Most Hindu Gujarati families dream of visiting Kedarnth-Badrinath and Gangotri-Yamuontri once in a lifetime. It’s a part of the Hindu family tradition. There are hundreds of Gujarat-based tour operators who specialise only in the ‘Char Dham’ yatra. Sometimes, rich families book an entire train to take relatives on the yatra.
On June 17, the camp office was opened at the Gujarat Bhavan. Then, one more camp office was opened right inside the control room of Uttarakhand government. On the same day, Modi asked his officers to enquire with Uttarakhand government the status of the Gujarati pilgrims.
The Uttarakhand government said that the Kedranath and Gangotri routes were facing deluge, floods and landslides. On the morning of June 18, three officers of the Delhi-based resident commissioner's office were asked to co-ordinate and help the Gujarati pilgrims.
Soon, these three officers found out that more than 40 people were stuck in the Kedarnath temple. In spite of information of the location of Gujarati pilgrims it was difficult to co-ordinate at Dehradun.
In no time, mobile numbers of Uttarakhand’s collectors, deputy collectors and disaster management officers were found out and circulated. As soon as information from Gujarat arrived about the missing pilgrims, the government officers knew whom to contact in Uttarakhand.
A system was set up for passing the information to the right person in the field. Also, on June 19, an advertisement in Gujarati papers was given about the available help of the government with all relevant telephone numbers.
On the same day, Modi wrote a detailed letter to Mallikarjun Kharge, the railway minister, requesting him to arrange for special trains. Modi requested that the railways should not charge the fare and serve free food on trains because people had lost everything.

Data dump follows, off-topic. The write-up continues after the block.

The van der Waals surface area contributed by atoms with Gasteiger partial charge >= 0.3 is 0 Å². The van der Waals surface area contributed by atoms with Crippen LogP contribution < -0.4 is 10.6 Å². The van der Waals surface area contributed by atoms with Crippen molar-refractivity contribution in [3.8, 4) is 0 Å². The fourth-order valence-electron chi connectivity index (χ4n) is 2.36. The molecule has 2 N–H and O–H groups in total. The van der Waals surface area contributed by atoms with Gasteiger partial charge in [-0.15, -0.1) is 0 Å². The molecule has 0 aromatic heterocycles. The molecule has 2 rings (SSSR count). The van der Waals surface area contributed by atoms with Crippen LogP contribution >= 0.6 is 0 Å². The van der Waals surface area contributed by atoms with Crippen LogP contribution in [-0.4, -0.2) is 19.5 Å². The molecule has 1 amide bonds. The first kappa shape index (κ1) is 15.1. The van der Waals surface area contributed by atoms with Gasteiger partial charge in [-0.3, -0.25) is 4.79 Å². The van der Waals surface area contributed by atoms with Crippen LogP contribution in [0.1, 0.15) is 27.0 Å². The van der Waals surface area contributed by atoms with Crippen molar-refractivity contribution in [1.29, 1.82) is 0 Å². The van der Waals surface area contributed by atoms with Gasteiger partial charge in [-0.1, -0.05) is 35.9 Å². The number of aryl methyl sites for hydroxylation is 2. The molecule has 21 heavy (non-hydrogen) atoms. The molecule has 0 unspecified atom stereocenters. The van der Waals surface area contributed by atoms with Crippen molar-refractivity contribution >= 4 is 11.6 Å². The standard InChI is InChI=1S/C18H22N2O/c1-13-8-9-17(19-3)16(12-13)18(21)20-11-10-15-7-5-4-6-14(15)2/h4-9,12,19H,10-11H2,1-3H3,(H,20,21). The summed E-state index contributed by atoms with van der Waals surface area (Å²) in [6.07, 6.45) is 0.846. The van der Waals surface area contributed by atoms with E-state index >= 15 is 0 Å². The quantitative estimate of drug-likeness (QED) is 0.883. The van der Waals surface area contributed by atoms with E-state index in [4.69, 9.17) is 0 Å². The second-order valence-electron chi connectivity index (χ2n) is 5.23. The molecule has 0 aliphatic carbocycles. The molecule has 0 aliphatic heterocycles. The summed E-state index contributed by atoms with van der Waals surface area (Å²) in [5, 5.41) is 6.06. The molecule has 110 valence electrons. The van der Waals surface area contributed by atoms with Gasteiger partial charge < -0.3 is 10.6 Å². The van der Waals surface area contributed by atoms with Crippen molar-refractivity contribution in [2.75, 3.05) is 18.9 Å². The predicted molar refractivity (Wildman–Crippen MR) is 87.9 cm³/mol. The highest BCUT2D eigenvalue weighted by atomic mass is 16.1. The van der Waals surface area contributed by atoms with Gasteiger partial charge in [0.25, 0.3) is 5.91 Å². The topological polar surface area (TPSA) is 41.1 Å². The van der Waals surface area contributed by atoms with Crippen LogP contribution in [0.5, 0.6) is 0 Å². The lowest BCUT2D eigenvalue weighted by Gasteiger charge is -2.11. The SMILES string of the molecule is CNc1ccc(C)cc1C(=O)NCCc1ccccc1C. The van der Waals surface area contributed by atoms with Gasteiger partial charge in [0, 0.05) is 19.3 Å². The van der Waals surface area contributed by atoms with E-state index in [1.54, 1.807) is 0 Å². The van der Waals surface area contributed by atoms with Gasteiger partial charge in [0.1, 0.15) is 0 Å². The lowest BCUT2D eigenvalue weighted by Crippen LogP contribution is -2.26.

Senior officers of the Gujarat government started writing letters to the Uttarakhand government from June 18 onwards. In one of the letters written on June 18, they gave details of the 94 pilgrims lost somewhere in mountains of the Kedar Valley. But, soon officers understood that by writing letters, things won’t move.
So, more than 25 officers from Gujarat were sent along with doctors to Dehradun on June 19. Modi gave a cheque of Rs 2 crore to Uttarakhand when not many people had an actual idea of the disaster, said the officer.
The officer said, “We received first request from Gujarat’s agriculture minister to help 27 pilgrims of the ‘Jaishree Ambe Ma Pariwar’. We forwarded it to Dehradun.”
Dhirubhai Patel was the first Gujarati pilgrim whose death was officially reported from Uttarakhand. The officer handled his body and helped his relatives with the cremation.
“Until June 20, we were coordinating individual cases, but when Modi went to Uttarakhand, the Bharatiya Janata Party and Rashtriya Swayamsevak Sangh cadres got galvanised. For the saffron cadre, Modi is next to God. His presence made the difference,” said the officer.
“In his presence they started the rescue work with vigour and helped in locating victims. They knew the local terrain so they could guide victims to take the shortest route to reach safe places,” he added.
The figure of evacuation of 15,000 pilgrims in two days can be surely doubted, but Gujarat state team’s drive and talent to handle the disaster cannot be.